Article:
2. You are a stronger person than me, I had a similar relationship with my dad and I could never be so kind as you..Love is an emotion that is natural with no expectations by either parties…


    1. Thank you Gerry. You know about a year after this my counsellor [I went to one when my marriage began to fall apart – and man was he good – he saved me] dragged me in front of a mirror at the centre and told me to look at myself. I was a bit ‘huh’. He told me he saw someone much stronger than she realised. That he saw someone who was reclaiming all that she had lost. It has been a long journey…but I now feel just about done.


      1. It is a good thing you realised you are stronger than you thought. It just needed a little nudge in the right direction… I sayy to you Jo, whho do you see in that mirror now? Well done..


  3. What a powerful post Jo and I miss you from The blogging world! I have an amazing relationship with both my parents and I know that I’m lucky. Being a parent is the most important job there is as yes the good and bad impact a person for life. It is good that you wrote this Jo. Part of the healing process.

    Liked by 1 person

    1. Awwww thank you Nicole. I do miss blogging at times. but I find it hard to feel good about putting stuff out there lately. This piece just flowed at the time, and I was happy with it…so I figured it would be good to share. I know how important a parent can be. My daughter once told me she was amazed at how I knew how to be a Mum [after learning some of my history], because my family & growing up was terribly convoluted. And this piece has been a part of the healing process. I now feel…done with the past.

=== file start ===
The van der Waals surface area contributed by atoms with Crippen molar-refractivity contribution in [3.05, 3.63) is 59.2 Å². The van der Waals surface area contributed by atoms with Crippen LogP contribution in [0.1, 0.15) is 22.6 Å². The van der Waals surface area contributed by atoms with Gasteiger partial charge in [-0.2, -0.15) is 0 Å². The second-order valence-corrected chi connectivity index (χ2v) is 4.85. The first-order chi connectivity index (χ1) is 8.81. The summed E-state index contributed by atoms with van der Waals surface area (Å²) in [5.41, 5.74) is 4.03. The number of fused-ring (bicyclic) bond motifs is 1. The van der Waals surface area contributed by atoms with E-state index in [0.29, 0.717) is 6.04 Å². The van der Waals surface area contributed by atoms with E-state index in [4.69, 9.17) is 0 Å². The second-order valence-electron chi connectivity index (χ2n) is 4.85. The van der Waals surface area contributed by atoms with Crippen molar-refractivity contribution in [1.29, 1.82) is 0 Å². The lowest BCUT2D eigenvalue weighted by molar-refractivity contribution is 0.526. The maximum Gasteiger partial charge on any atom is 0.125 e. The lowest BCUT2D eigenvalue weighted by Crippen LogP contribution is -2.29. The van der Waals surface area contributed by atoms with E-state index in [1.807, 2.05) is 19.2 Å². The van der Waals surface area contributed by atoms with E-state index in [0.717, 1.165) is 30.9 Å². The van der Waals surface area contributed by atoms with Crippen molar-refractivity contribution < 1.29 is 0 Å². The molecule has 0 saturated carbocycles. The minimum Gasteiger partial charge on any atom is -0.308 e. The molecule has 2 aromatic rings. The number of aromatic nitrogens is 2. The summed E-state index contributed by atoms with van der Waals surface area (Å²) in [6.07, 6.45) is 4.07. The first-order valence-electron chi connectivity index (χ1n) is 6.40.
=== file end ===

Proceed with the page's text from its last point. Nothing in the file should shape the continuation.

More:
Liked by 1 person

  4. My heart is filled with yours right now. What a moving, soulful piece. What a moving, soulful woman. How very blessed I am to share this time on earth with you. Soar with those beautiful wings now, dear Jo, soar in all the love that you are.

    Liked by 1 person

    1. Thank you dear Brynne. I needed this story I believe. Needed it to finally be able to close the book and say; “Done !!” Now on to living the rest of my life the best way I can.


  5. Oh wow, Jo. This is so beautifully written and obviously straight from your heart. It’s heartrending to read, and I felt echoes of my relationship with my own dad flowing through your words. I also had the kindest of moms. I often think about my dad who’s been dead now for eleven years, and wish he could have been different and consequently happier. I feel more sorrow for him than hate, and like you I also loved my dad right to the end. *hugs*

    Liked by 1 person